Bus riders tell Wichita officials city needs better transit system

Nathan Cunningham just wants a job.

And without an expanded city bus system, the Wichita man who was laid off two years ago says he can’t get one.

Cunningham was one of several Wichita Transit customers who crammed four-deep around tables Tuesday afternoon at the downtown bus center to tell city transit and planning officials they need a better bus system.

After the engine went out of his car, the bus system became Cunningham’s only route to a job, he said. Being laid off is a vicious circle, he said: no money to fix the car without a job, no job without transportation.

“Right away after I was laid off, I got some temporary work, and they were ready to put me into a third-shift job, but I lost the compression in a valve in my engine,” Cunningham said. “The buses don’t run late enough for third shift, so I had to say no. So, yeah, the bus system is pretty important to me.”

The system currently operates from 5:45 a.m. to 6:45 p.m. Monday through Friday and 6:45 a.m. to 5:45 p.m. Saturday.

Tuesday was the first of two meetings to gain public input on Wichita’s transportation future and, specifically, on changes proposed to west-side bus service.

New transit head Steve Spade wants to tie the city’s bus routes closer to important destinations – jobs, doctors, social services, shopping, apartments. So Cunningham’s story hit home for him.

“That’s just sad,” Spade said. “It’s all about jobs and the other things to help people have a better life in Wichita.”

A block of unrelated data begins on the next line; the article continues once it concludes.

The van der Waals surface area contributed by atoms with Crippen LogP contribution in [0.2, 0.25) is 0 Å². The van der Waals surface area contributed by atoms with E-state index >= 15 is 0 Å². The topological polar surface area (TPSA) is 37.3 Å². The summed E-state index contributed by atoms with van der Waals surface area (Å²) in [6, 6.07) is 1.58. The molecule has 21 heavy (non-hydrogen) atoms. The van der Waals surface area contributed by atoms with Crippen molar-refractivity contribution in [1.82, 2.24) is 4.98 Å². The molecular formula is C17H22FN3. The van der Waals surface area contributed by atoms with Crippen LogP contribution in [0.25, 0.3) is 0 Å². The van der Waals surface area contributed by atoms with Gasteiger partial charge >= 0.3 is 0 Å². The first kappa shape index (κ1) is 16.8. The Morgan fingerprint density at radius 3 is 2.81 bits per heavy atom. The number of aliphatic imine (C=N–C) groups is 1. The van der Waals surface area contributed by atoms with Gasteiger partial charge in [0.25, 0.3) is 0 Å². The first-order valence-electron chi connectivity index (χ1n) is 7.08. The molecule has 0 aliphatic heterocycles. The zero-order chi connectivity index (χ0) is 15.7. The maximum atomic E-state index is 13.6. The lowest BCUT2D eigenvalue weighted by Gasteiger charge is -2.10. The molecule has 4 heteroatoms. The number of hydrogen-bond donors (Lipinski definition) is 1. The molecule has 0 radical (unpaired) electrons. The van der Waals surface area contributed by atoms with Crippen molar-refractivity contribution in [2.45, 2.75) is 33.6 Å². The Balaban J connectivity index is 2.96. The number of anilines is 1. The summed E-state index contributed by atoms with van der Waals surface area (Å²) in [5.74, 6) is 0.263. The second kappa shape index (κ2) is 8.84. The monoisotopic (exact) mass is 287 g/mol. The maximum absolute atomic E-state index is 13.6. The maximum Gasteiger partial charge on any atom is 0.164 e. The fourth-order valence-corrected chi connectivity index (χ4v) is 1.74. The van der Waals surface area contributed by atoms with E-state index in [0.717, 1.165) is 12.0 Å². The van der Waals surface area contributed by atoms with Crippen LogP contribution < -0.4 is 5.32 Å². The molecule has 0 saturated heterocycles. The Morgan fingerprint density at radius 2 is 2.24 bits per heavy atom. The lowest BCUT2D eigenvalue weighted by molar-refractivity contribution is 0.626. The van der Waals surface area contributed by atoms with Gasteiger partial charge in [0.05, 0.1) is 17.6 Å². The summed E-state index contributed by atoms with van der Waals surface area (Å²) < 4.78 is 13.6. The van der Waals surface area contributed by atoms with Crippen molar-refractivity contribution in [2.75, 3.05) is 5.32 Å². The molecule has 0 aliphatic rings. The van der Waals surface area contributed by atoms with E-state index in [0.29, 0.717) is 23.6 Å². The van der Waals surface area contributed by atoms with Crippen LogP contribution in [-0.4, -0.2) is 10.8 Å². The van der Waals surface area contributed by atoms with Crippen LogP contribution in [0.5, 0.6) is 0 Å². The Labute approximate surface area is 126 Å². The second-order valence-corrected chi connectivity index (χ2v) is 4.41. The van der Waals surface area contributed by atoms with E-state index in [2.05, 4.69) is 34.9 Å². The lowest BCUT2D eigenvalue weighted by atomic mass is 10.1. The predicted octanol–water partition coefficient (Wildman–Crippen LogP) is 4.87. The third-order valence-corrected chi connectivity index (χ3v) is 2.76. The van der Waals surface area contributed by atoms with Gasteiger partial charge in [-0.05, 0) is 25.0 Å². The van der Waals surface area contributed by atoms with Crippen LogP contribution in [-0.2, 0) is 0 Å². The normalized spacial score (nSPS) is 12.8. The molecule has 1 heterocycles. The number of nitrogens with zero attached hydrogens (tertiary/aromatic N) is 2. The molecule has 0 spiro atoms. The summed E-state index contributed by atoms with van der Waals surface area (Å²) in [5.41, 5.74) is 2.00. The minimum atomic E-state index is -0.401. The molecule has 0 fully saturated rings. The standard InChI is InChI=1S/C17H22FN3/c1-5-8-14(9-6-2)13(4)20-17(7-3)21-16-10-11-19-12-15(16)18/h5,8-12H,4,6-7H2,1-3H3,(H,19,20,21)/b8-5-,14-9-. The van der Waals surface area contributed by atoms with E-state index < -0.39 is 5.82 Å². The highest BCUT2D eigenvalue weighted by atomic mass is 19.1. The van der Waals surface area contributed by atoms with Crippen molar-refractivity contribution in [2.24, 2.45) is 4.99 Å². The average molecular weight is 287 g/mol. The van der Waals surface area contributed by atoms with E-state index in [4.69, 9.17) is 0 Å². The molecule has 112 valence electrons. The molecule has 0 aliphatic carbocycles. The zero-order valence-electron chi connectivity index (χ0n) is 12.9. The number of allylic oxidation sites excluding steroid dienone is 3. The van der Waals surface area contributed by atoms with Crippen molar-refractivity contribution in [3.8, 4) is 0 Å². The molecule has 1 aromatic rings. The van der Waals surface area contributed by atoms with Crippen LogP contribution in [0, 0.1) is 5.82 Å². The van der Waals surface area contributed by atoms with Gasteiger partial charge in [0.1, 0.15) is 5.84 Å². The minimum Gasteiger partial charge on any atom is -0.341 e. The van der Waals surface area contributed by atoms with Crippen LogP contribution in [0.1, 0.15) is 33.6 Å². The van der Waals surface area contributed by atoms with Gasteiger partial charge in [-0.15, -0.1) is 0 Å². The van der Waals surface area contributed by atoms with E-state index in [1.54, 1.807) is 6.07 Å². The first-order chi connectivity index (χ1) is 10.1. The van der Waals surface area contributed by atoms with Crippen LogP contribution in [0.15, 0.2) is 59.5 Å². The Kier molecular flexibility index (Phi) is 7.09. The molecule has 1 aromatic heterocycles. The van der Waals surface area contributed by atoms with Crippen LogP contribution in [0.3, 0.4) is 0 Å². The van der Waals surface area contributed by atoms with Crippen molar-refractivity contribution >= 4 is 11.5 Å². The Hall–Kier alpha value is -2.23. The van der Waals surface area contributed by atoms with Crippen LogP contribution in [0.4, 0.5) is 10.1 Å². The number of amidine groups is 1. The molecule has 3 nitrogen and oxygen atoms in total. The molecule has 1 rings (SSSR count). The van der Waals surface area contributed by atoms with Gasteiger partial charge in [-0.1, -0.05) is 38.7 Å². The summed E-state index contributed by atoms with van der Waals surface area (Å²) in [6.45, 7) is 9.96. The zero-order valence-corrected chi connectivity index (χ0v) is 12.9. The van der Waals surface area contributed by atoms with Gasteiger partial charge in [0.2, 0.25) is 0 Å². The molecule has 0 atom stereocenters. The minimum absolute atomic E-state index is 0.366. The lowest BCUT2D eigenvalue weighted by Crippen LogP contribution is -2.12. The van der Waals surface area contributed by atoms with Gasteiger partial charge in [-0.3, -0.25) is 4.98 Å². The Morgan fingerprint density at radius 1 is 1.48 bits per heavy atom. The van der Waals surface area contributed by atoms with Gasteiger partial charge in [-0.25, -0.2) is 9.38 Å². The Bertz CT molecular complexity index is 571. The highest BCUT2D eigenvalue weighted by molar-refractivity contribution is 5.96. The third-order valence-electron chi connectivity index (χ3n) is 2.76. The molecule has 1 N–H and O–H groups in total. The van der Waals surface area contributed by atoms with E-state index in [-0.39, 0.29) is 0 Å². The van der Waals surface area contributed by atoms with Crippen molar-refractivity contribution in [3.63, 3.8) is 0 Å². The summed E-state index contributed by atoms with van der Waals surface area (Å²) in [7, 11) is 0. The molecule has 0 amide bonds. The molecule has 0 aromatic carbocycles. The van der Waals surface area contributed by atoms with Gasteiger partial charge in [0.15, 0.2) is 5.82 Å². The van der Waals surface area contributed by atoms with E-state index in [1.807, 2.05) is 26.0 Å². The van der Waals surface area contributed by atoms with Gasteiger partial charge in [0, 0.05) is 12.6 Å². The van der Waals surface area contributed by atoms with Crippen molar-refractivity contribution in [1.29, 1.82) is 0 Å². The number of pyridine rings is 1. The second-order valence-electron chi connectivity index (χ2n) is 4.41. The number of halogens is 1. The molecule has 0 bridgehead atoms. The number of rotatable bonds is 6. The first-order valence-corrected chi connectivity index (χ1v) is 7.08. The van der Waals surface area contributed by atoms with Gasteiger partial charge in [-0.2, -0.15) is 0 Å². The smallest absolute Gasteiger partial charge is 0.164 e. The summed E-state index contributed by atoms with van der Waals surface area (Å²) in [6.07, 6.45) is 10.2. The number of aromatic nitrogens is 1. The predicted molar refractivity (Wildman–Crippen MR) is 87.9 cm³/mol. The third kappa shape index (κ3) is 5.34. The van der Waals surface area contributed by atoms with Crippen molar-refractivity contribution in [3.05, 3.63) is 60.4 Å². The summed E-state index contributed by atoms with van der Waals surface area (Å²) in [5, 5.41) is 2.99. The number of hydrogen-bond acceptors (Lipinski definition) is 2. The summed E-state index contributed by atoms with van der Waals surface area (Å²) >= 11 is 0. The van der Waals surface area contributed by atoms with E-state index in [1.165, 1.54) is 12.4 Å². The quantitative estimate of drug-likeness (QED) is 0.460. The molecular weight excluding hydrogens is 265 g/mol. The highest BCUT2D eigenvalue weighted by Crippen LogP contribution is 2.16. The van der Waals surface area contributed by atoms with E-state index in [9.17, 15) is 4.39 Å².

“We need to run deeper into the day, more frequently, on Sunday, at key hours,” said Ron Terzian, chairman of the city’s transit advisory board. “It’s important. And obviously, as you’re hearing today, the ability to do that just isn’t there.”

Wichitan Bob Moore, a retired truck driver, also relies on the bus to get around town – sometimes an all-day affair of transfers and rides out of the way of his destination, he said. He’s a big supporter of Spade’s initiative.

“The bus system isn’t very good right now,” he said. “My doctor is out at 2626 N. Webb, and they don’t go out there. So the only alternative I have is the Red Cross.

“So, yeah, I’m all for routes that tie the system to medical folks, shopping and things like this. Because I’ll tell you right now, this system stinks.”

The transit meetings this week are part of a community engagement process as the Wichita City Council weighs how to stabilize and expand the financially embattled transit system. The system is projected to run out of money in 2015 after obtaining an estimated $1.8 million line of credit from the city to stay afloat until then.

City officials have said transit revenue must be increased; one option is to ask voters to approve a tax initiative.

The meeting Tuesday gathered feedback on MOVE 2040, the region’s long-range transportation plan, and the Westside Service Improvement Project, which would extend the West Central and West Maple bus routes all the way to New Market Square in northwest Wichita.

The proposed improvements in west Wichita include:

Spade has said the changes will go before the City Council late this year.

City planners with Move 2040 handed out 10 fake $1 bills and asked survey participants to place at least a dollar in the box of issues that they think are crucial. Topics ranged from alternative travel to education to technology, safety and bottlenecks.

Spade said the surveys are another look at what services the public wants from its bus system.

“The comments we receive today and tomorrow will be used to tweak what we’ve already designed,” Spade said.

Any comment about Wichita transit will be welcome as the city works to shape the system’s long-term future, he said.

Another transit meeting is scheduled for 5 to 7 p.m. Wednesday in Northwest High School’s Commons Area, 1220 N. Tyler.

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